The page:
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Frequently Asked Questions

What is the FAA doing to help airports prepare for NextGen?

The scope of NextGen includes small and large airports. Today, airports can seek Airport Improvement Program (AIP) funding for the surveys, obstruction mitigation, and runway lighting that may be needed for new localizer performance with vertical guidance (LPV) approaches, or to achieve lower minimums with existing LPV approaches through improvements to airport design. At busier commercial service airports with Airport Surface Detection Equipment-Model X or Airport Surface Surveillance Capability, AIP funding has been used to deploy Automatic Dependent Surveillance–Broadcast (ADS-B) squitters for airport vehicles operating in the movement area.

The FAA continues to develop and roll out NextGen capabilities. The FAA also is working with industry, including airport representatives, through the NextGen Advisory Committee.

How does NextGen affect airport capacity, particularly during inclement weather?

A key benefit of NextGen is being able to retain visual flight rules-like capacity during inclement weather to maintain efficient and reliable operations at an airport. Improving closely spaced parallel runway operations (CSPO) is one way to do this. Overall, improvements to CSPO will be incremental, and maintaining safe separation from wake vortices still will be a requirement for aircraft flying a CSPO approach.

How does NextGen help to improve air traffic control surveillance at airports that don't have radar coverage?

Expanding surveillance to non-radar airports that are restricted to "one in, one out" operations will improve safety and capacity. In Colorado, the Wide Area Multilateration system reduces delays for up to 75 flights per day during ski season. The FAA also evaluated how to increase coverage from existing ADS-B locations where ground-based transceivers are being installed, and is adding new ADS-B stations in non-radar areas.

I'm interested in vehicle transponders for my airport to improve situational awareness. Where can I go for additional information?

Advisory Circular 150/5220-26, Airport Ground Vehicle ADS-B Out Squitter Equipment provides guidance on the development, installation, testing, approval, and maintenance of ADS-B Out squitter units for airport ground vehicles.

Where can I find information on newly published area navigation (RNAV) and required navigation performance approach procedures? How many localizer performance with vertical guidance (LPV) approaches has the FAA published?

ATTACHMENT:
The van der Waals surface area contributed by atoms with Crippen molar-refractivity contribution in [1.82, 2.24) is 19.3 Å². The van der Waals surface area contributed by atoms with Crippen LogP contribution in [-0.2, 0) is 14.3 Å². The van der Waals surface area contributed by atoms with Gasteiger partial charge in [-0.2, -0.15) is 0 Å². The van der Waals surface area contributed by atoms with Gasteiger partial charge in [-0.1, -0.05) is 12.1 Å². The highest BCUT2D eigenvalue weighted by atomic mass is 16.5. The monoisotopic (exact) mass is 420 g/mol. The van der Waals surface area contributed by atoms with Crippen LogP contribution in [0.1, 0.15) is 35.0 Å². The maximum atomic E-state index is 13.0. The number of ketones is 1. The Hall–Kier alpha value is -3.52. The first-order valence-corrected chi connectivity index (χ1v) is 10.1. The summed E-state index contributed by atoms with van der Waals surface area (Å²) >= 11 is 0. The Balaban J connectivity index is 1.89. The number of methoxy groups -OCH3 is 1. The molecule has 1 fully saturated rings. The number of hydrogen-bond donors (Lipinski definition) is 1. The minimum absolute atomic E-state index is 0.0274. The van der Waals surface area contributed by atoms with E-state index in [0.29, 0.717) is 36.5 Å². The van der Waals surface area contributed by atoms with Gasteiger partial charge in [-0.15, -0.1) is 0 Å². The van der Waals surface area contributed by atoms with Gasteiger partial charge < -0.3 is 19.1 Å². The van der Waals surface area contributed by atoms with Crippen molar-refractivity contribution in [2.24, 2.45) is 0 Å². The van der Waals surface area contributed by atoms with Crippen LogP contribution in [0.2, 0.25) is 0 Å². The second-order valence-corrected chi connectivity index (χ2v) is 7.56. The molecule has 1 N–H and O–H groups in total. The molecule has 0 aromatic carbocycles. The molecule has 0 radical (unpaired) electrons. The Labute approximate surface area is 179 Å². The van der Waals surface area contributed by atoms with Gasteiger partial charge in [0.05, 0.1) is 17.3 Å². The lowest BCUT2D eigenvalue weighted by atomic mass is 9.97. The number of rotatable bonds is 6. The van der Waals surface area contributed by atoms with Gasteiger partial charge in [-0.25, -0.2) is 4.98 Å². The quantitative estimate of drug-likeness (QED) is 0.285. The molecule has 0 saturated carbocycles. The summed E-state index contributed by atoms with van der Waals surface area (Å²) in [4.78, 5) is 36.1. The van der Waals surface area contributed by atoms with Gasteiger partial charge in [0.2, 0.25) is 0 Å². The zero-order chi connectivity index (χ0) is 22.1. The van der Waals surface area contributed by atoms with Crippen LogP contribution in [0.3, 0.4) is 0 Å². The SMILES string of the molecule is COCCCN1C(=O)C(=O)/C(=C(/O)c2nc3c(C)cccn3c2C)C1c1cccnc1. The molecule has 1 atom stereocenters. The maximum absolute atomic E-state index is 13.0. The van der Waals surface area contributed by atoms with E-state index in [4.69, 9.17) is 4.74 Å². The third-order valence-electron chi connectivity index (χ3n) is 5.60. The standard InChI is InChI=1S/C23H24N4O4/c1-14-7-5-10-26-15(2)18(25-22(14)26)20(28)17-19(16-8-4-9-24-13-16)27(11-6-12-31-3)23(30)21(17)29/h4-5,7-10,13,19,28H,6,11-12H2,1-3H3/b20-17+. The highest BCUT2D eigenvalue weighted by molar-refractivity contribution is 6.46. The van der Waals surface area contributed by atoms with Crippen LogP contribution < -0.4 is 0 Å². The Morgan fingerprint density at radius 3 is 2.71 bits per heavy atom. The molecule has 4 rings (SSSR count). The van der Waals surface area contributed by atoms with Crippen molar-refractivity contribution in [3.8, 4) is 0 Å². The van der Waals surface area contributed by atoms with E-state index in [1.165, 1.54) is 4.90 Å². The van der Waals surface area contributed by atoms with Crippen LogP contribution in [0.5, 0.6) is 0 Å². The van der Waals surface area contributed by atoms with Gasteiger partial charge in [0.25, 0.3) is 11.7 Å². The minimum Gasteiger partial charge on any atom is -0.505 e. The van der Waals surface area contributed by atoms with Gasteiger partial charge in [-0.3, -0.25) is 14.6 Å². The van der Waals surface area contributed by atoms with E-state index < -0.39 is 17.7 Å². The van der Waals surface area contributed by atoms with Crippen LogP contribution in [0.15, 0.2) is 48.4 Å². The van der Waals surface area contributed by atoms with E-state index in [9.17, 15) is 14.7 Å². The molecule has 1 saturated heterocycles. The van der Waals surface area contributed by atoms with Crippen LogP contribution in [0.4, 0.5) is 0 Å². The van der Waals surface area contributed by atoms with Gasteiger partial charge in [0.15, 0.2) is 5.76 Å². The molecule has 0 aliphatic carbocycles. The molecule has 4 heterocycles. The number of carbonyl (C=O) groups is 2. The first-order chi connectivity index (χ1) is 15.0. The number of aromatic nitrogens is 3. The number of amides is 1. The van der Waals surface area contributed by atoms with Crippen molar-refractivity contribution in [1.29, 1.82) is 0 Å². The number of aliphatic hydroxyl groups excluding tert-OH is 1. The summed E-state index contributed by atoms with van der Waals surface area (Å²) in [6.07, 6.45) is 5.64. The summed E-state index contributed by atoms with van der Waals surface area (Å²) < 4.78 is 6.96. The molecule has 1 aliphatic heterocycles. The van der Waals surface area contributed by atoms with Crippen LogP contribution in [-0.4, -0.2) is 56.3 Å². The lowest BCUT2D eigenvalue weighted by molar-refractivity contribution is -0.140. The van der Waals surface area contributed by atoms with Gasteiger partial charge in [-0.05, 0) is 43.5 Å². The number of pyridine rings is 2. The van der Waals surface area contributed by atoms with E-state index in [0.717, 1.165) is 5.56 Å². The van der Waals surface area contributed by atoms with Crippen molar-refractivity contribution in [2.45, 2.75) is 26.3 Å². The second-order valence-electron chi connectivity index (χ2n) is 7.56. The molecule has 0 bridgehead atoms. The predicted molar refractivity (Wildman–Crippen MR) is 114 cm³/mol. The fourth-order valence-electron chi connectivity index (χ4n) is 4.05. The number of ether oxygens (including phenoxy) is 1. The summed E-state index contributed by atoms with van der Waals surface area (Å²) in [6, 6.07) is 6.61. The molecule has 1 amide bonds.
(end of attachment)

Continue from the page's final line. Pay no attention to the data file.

The FAA's Global Navigation Satellite Services group provides updates on the RNAV inventory of approach procedures, including LPV.

My airport has an existing Wide Area Augmentation System (WAAS)-enabled localizer performance with vertical guidance or localizer performance approach, but what can I do to get better ceiling and visibility minimums?

Today the majority of general aviation aircraft that regularly fly under instrument flight rules in the National Airspace System are equipped with WAAS receivers. Airport managers, in collaboration with their users, can help to identify the need for new or improved Performance Based Navigation (PBN) procedures given their knowledge of how their airports are used. Steps to proceed are:

  • First, airport managers should work with their airport district office and flight procedures teams to identify the specific factors that were used to establish the existing approach minimums.
  • Next, airport managers can facilitate the aeronautical survey, obstruction mitigation, approach lighting, airport design improvements, or a combination of these actions that may be needed to achieve lower minimums. Some of these improvements could be eligible for AIP funds.
  • Finally, the airport manager would request that the FAA revise the approach procedures. Additional information on approach procedure development is available at the Instrument Flight Procedures (IFP) Information Gateway.

How do I request consideration for a new PBN instrument flight procedure (IFP)?

You can obtain additional information and submit requests at the FAA's IFP Information Gateway.

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